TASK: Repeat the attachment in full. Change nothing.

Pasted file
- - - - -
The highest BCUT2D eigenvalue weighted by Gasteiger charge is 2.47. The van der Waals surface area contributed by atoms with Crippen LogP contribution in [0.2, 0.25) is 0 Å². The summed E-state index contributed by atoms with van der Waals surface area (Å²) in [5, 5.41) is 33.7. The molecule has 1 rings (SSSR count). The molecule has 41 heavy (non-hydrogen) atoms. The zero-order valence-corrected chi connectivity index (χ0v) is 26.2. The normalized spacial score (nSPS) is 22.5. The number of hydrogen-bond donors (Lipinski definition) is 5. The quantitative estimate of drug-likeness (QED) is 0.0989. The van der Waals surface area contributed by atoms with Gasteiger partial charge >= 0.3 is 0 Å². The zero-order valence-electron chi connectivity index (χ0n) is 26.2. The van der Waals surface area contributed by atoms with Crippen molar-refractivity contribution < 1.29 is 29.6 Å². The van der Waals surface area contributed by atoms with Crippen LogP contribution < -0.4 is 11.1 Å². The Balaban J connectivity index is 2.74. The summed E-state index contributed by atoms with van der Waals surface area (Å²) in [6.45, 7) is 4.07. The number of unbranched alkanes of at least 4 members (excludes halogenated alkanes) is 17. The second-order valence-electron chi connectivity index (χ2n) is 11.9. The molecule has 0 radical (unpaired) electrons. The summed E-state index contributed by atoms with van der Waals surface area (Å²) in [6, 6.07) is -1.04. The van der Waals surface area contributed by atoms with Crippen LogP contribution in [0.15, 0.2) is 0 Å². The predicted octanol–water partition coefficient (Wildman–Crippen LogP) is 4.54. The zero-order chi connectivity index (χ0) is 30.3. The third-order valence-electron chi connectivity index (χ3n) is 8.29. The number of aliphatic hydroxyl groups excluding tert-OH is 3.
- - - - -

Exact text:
The highest BCUT2D eigenvalue weighted by Gasteiger charge is 2.47. The van der Waals surface area contributed by atoms with Crippen LogP contribution in [0.2, 0.25) is 0 Å². The summed E-state index contributed by atoms with van der Waals surface area (Å²) in [5, 5.41) is 33.7. The molecule has 1 rings (SSSR count). The molecule has 41 heavy (non-hydrogen) atoms. The zero-order valence-corrected chi connectivity index (χ0v) is 26.2. The normalized spacial score (nSPS) is 22.5. The number of hydrogen-bond donors (Lipinski definition) is 5. The quantitative estimate of drug-likeness (QED) is 0.0989. The van der Waals surface area contributed by atoms with Gasteiger partial charge >= 0.3 is 0 Å². The zero-order valence-electron chi connectivity index (χ0n) is 26.2. The van der Waals surface area contributed by atoms with Crippen molar-refractivity contribution < 1.29 is 29.6 Å². The van der Waals surface area contributed by atoms with Crippen LogP contribution < -0.4 is 11.1 Å². The Balaban J connectivity index is 2.74. The summed E-state index contributed by atoms with van der Waals surface area (Å²) in [6.45, 7) is 4.07. The number of unbranched alkanes of at least 4 members (excludes halogenated alkanes) is 17. The second-order valence-electron chi connectivity index (χ2n) is 11.9. The molecule has 0 radical (unpaired) electrons. The summed E-state index contributed by atoms with van der Waals surface area (Å²) in [6, 6.07) is -1.04. The van der Waals surface area contributed by atoms with Crippen LogP contribution in [0.15, 0.2) is 0 Å². The predicted octanol–water partition coefficient (Wildman–Crippen LogP) is 4.54. The zero-order chi connectivity index (χ0) is 30.3. The third-order valence-electron chi connectivity index (χ3n) is 8.29. The number of aliphatic hydroxyl groups excluding tert-OH is 3.